OpenLab Assignment – Bridges and Walking Tours

The assignment below is due BEFORE CLASS on Thursday, October 8th (it is essential that you complete it before class, as we will be doing a class activity building on the assignment).

We are going to play a game creating walking tours of cities with bridges.  We begin in the city of King’s Mountain, which is built on four land masses – both shores of a river and two islands in midstream – connected by a total of seven bridges (shown in green).

EXAMPLE 1:  Can you create a walking tour of the city that crosses every bridge exactly once?  You can begin anywhere you like, and end anywhere you like, as long as you cross each bridge just once.

Background – Graph Theory

We can simplify the picture of King’s Mountain to make it easier to deal with:

The key elements of the map are the four land masses (let’s label them A, B, C, and D) and the seven bridges (p,q,r,s,t,u and v) (thanks to for the images):

For the purposes of our problem, we can simply think about each land mass as a point (A, B, C, and D), and the bridges as lines connecting the points (p,q,r,s,t,u and v) – like this:

We call this kind of picture a graph – the points are called vertices and the the lines are called edges.  Our goal of finding “a walking tour that crosses each bridge once” is now matter of tracing out all the edges without lifting our pencil (and without repeating any edge).

Assignment, Due Thursday 10/8 (beginning of class)

Warm up (This Warm Up is just for practice – you do NOT need to submit your answers – see below for the four-part Assignment to be submitted).  The following examples build on the example above.

EXAMPLE 2: If you are given the freedom to build one new bridge in King’s Mountain (“make one new edge in the graph”), can you do it in such a way the walking tour becomes possible?  Do it!

EXAMPLE 3: If you are given the freedom to destroy one bridge (“erase one edge”), can you do it in such a way that the walking tour becomes possible? Do it!

EXAMPLE 4: Construct walking tours for each of the following graphs (or decide if it is impossible).

Assignment.  Your assignment has 4 parts.

PART 1.  For each of the four graphs below (G1 – G4), decide whether it is possible to create a walking tour crossing each bridge exactly once.  Post your solutions here (TO POST A SOLUTION, JUST LIST THE POINTS OF YOUR WALKING TOUR IN ORDER).  If it is not possible to create a create a solution, say so!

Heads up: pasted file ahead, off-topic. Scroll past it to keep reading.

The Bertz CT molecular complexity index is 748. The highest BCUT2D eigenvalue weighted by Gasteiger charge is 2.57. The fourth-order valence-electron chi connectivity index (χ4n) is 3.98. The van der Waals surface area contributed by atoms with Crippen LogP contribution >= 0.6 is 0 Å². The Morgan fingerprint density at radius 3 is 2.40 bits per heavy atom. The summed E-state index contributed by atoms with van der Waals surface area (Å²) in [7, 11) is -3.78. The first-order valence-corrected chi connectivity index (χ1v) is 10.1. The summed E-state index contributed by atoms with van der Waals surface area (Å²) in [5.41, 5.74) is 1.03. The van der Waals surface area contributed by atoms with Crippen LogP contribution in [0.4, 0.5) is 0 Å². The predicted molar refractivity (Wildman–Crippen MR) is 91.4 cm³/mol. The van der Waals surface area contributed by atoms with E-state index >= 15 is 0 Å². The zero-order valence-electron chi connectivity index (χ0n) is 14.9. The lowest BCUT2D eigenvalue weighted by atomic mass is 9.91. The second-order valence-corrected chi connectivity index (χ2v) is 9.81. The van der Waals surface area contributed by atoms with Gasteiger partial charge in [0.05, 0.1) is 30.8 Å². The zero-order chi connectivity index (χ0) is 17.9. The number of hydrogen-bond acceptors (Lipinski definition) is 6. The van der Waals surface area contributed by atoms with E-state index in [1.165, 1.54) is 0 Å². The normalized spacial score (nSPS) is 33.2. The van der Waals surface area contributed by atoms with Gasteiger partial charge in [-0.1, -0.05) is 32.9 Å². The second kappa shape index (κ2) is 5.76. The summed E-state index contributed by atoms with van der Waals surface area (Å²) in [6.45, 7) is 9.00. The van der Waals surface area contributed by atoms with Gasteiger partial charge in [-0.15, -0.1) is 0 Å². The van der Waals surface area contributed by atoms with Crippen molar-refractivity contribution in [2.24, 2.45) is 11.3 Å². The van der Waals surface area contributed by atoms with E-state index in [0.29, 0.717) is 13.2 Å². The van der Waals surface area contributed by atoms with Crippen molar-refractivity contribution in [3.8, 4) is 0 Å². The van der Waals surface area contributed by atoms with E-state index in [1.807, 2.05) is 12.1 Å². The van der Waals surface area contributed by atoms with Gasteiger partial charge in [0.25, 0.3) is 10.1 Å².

PART 2.  Challenge your friends:  Now it’s up to you to build your own graph, and challenge your classmates to construct a walking tour (or to determine if it is impossible).  It can consist of as many points as you wish, and as many bridges (edges) connecting them.  You MUST label your points “A, B, C…” etc.  When you’re finished, decide for yourself if a walking tour crossing each bridge exactly once is possible.   Remember, the most challenging puzzles are the ones where the answer is difficult to determine. Post two puzzles in the comments.  See the note  “POSTING YOUR PUZZLE ONLINE” below for instructions on how to draw and share graphs online.

PART 3.  Solve a friend’s puzzle.  Leave a response to a friend’s posted puzzle, giving a solution.  TO POST A SOLUTION, JUST LIST THE POINTS OF YOUR WALKING TOUR IN ORDER.

Here is a puzzle:
Here is a solution: (start at A) – A, B, D, A, E, B, C, E

PART 4.  The last part of your assignment is to write a short paragraph (at least 3 sentences) responding to the following prompt.  Be sure to respond to each part:

Writing Prompt:  Did you enjoy this assignment? Why or why not?  Describe a connection between this assignment and our work in the class.  (If you don’t believe there is a connection, try to imagine why we are doing this).  Leave your response in the comments.

POSTING YOUR PUZZLE ONLINE.  I recommend the site – it allows you to draw something, then click “SAVE” and get a link to your drawing. If you have another (free) solution that you’d like to use, that’s fine! You can post the link in a comment, and we’ll be able to click on it and view your drawing.   Don’t worry if it’s not pretty!  For example, here is a graph that I drew (can you find a walking tour that crosses all edges?):


  1. Allison Kirshner

    G1 = F-G-H-I-A-B-I-C-H-B-C-D-G-E-F-D-E
    G2 = E-F-A-B-F-C-D-E-B-C
    G3 = A-B-C-D-E-F-G-E-H-G-D-H-I-C-J-B-I-J-A
    G4 = Not possible